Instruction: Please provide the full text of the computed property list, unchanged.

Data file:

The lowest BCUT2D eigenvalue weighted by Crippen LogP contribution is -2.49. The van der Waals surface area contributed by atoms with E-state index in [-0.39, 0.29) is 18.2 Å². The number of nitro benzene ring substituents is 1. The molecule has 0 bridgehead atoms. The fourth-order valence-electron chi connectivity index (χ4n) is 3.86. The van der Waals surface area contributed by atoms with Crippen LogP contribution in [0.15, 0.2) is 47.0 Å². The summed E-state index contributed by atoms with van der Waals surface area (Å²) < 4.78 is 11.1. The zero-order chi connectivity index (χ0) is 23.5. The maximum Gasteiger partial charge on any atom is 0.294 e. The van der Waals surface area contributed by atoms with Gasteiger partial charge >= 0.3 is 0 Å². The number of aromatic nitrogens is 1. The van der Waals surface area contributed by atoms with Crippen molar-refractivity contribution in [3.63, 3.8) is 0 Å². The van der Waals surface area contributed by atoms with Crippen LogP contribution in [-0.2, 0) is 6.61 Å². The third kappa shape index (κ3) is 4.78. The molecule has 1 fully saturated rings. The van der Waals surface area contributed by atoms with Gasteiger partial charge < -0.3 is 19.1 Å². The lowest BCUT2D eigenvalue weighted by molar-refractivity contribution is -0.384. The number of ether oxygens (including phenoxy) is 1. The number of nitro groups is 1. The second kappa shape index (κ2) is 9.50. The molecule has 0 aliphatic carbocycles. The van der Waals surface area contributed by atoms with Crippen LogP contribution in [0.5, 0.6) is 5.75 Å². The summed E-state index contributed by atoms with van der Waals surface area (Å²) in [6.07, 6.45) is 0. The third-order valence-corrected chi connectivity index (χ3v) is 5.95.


The lowest BCUT2D eigenvalue weighted by Crippen LogP contribution is -2.49. The van der Waals surface area contributed by atoms with E-state index in [-0.39, 0.29) is 18.2 Å². The number of nitro benzene ring substituents is 1. The molecule has 0 bridgehead atoms. The fourth-order valence-electron chi connectivity index (χ4n) is 3.86. The van der Waals surface area contributed by atoms with Crippen LogP contribution in [0.15, 0.2) is 47.0 Å². The summed E-state index contributed by atoms with van der Waals surface area (Å²) < 4.78 is 11.1. The zero-order chi connectivity index (χ0) is 23.5. The maximum Gasteiger partial charge on any atom is 0.294 e. The van der Waals surface area contributed by atoms with Gasteiger partial charge >= 0.3 is 0 Å². The number of aromatic nitrogens is 1. The van der Waals surface area contributed by atoms with Crippen molar-refractivity contribution in [3.63, 3.8) is 0 Å². The van der Waals surface area contributed by atoms with Crippen LogP contribution in [-0.2, 0) is 6.61 Å². The third kappa shape index (κ3) is 4.78. The molecule has 1 fully saturated rings. The van der Waals surface area contributed by atoms with Gasteiger partial charge < -0.3 is 19.1 Å². The lowest BCUT2D eigenvalue weighted by molar-refractivity contribution is -0.384. The number of ether oxygens (including phenoxy) is 1. The number of nitro groups is 1. The second kappa shape index (κ2) is 9.50. The molecule has 0 aliphatic carbocycles. The van der Waals surface area contributed by atoms with Crippen LogP contribution in [0.5, 0.6) is 5.75 Å². The summed E-state index contributed by atoms with van der Waals surface area (Å²) in [6.07, 6.45) is 0. The third-order valence-corrected chi connectivity index (χ3v) is 5.95.